We all travel once in a while, and while this used to mean breaking out the map or atlas to navigate, we now rely more and more on modern navigation aids like GPS. We have to admit that it is convenient to have the GPS screen, and pleasant voice, to guide us turn by turn, but sometimes even the GPS gets it wrong, or we simply misread the map on the display. This is exactly what happened to Chris Douthit and his wife on their way from their home in Nantahala, North Carolina, to Atlanta, Georgia, when a missed turn had them looking for a place to turn around. As luck would have it, this course deviation led them to a ’73 Plymouth ’Cuda sitting under a tree down a hill below the road they were on.

Once he spotted the ’Cuda, the trip got postponed so Chris could stop to check it out. The owner of the Plymouth had pulled it out of the garage and parked it by the road to advertise it for sale, but hadn’t posted any ads for the car yet. Speaking with the owner, Chris discovered that the car was an original 340 car, but was an unfinished drag race project that currently had a 440 installed in it. After looking the car over and finding all of the original sheet metal intact and in great shape, and no roll cage or other modifications, Chris didn’t even argue with the asking price of $5,000. As an added bonus, the seller still had the original 340 engine and included that and the original transmission in the deal when he sold the car to Chris. Chris returned the next morning with his trailer and retrieved the Plymouth along with the original drive train.

Aside from the aftermarket wheels and missing grille, this ’Cuda is complete and in very good shape for its age. The Plymouth was originally sold at a dealership in Alabama, and then the first owner sold it to his brother who intended to drag race the car. Luckily, the race car project never got going, and the car was then sold to the gentleman Chris bought it from, who intended to restore it, but never got started. Only 94,000 original miles accumulated on the Plymouth over those years, and life in the south kept the floors and body rust-free.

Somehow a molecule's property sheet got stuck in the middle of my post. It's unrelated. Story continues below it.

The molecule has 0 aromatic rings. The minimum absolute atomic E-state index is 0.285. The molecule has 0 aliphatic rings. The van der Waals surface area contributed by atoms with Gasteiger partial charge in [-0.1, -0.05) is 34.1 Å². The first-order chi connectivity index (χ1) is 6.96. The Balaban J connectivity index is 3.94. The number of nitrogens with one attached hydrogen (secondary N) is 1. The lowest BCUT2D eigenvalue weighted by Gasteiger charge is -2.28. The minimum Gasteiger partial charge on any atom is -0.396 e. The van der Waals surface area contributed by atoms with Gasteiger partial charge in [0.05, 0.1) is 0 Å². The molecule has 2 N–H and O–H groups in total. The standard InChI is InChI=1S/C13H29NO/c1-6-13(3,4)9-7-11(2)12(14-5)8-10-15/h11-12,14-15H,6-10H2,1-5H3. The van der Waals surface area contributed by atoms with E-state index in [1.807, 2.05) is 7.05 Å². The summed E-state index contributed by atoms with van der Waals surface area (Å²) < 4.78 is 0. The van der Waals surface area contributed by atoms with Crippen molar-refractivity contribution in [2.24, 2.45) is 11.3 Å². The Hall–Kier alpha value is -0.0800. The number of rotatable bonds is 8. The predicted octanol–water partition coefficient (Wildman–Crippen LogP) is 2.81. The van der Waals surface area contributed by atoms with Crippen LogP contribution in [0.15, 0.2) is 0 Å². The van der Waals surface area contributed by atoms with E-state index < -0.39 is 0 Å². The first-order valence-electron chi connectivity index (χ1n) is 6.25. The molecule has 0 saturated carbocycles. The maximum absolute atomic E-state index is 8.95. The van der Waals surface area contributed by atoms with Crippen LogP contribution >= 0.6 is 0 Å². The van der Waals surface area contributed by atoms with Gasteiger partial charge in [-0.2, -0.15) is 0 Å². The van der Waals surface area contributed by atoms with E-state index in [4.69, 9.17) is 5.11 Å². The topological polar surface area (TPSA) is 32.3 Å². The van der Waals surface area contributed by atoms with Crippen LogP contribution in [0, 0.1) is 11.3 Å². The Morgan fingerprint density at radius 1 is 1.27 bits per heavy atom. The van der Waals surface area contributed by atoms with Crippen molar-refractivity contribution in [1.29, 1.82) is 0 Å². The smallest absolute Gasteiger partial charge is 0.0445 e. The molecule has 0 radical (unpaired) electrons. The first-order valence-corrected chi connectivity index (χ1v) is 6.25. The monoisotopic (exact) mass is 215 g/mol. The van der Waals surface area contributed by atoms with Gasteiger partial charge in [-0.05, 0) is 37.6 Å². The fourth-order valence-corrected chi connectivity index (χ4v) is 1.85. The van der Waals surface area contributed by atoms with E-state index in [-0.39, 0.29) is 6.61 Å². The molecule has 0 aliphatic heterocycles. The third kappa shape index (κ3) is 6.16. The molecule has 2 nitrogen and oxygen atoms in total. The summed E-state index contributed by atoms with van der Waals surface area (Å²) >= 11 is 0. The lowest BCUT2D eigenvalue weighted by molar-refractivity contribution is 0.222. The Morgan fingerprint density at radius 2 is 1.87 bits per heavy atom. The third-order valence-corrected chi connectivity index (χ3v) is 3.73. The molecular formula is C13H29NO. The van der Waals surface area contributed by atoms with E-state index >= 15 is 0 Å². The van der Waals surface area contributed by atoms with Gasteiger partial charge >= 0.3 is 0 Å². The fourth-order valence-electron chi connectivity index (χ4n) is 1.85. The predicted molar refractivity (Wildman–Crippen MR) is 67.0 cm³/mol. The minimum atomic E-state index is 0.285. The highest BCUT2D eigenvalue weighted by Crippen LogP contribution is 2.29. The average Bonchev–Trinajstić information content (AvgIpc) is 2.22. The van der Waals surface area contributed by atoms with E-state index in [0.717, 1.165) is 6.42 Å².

1973 was considered a transition year for the Barracuda, and because of high insurance premiums and ever increasing gas prices, not many were sold with high-performance engines. E-Bodies were also prone to rust issues, especially in the trunk and quarter panels, so finding a clean example is rare these days. Many of these cars ended their lives as rusting heaps in scrap yards, and high-performance models were often crashed by young owners who didn’t respect the power of the 340. For these reasons, we consider Chris lucky to find such a cool example of a later E-Body Mopar.

As a true BS23H coded ’Cuda 340, this car was originally painted Autumn Bronze Metallic, with a white interior. Other options include air conditioning, a rally dash, and Slap-Stick shifted automatic transmission. Chris is currently planning a full, all-original restoration for the ‘Cuda, and is happy that his wrong turn led to such a solid E-Body. We only wish our GPS would lead us to a score like this Plymouth!